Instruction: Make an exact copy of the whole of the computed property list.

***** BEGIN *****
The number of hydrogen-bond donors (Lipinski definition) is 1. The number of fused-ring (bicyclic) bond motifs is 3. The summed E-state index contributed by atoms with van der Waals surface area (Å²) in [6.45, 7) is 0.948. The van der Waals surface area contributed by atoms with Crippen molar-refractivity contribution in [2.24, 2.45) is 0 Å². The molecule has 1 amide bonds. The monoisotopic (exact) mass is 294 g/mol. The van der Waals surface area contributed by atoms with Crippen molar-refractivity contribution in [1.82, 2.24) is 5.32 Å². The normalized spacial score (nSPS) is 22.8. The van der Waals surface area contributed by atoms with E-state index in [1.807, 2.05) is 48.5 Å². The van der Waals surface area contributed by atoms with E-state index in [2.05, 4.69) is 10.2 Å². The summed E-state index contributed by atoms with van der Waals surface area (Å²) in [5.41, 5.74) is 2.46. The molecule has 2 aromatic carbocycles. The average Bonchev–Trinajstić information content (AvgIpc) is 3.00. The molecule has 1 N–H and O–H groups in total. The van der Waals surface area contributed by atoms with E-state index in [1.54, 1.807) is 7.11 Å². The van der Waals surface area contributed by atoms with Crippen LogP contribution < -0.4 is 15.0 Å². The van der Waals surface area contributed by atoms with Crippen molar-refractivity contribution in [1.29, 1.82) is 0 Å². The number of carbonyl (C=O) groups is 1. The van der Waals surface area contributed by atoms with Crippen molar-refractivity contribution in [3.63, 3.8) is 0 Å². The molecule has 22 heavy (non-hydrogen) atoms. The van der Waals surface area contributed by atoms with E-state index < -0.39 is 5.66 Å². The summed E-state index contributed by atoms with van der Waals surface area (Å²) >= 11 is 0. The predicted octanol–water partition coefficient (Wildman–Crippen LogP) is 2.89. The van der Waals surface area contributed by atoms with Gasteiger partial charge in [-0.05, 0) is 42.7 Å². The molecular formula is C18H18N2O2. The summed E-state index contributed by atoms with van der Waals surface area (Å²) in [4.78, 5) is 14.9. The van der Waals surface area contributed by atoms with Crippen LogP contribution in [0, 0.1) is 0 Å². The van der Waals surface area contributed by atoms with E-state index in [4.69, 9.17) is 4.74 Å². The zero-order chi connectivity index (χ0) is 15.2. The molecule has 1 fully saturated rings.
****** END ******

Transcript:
The number of hydrogen-bond donors (Lipinski definition) is 1. The number of fused-ring (bicyclic) bond motifs is 3. The summed E-state index contributed by atoms with van der Waals surface area (Å²) in [6.45, 7) is 0.948. The van der Waals surface area contributed by atoms with Crippen molar-refractivity contribution in [2.24, 2.45) is 0 Å². The molecule has 1 amide bonds. The monoisotopic (exact) mass is 294 g/mol. The van der Waals surface area contributed by atoms with Crippen molar-refractivity contribution in [1.82, 2.24) is 5.32 Å². The normalized spacial score (nSPS) is 22.8. The van der Waals surface area contributed by atoms with E-state index in [1.807, 2.05) is 48.5 Å². The van der Waals surface area contributed by atoms with E-state index in [2.05, 4.69) is 10.2 Å². The summed E-state index contributed by atoms with van der Waals surface area (Å²) in [5.41, 5.74) is 2.46. The molecule has 2 aromatic carbocycles. The average Bonchev–Trinajstić information content (AvgIpc) is 3.00. The molecule has 1 N–H and O–H groups in total. The van der Waals surface area contributed by atoms with E-state index in [1.54, 1.807) is 7.11 Å². The van der Waals surface area contributed by atoms with Crippen LogP contribution < -0.4 is 15.0 Å². The van der Waals surface area contributed by atoms with Crippen molar-refractivity contribution in [1.29, 1.82) is 0 Å². The number of carbonyl (C=O) groups is 1. The van der Waals surface area contributed by atoms with Crippen molar-refractivity contribution in [3.63, 3.8) is 0 Å². The molecule has 22 heavy (non-hydrogen) atoms. The van der Waals surface area contributed by atoms with E-state index < -0.39 is 5.66 Å². The summed E-state index contributed by atoms with van der Waals surface area (Å²) >= 11 is 0. The predicted octanol–water partition coefficient (Wildman–Crippen LogP) is 2.89. The van der Waals surface area contributed by atoms with Gasteiger partial charge in [-0.05, 0) is 42.7 Å². The molecular formula is C18H18N2O2. The summed E-state index contributed by atoms with van der Waals surface area (Å²) in [4.78, 5) is 14.9. The van der Waals surface area contributed by atoms with Crippen LogP contribution in [0, 0.1) is 0 Å². The van der Waals surface area contributed by atoms with E-state index in [4.69, 9.17) is 4.74 Å². The zero-order chi connectivity index (χ0) is 15.2. The molecule has 1 fully saturated rings.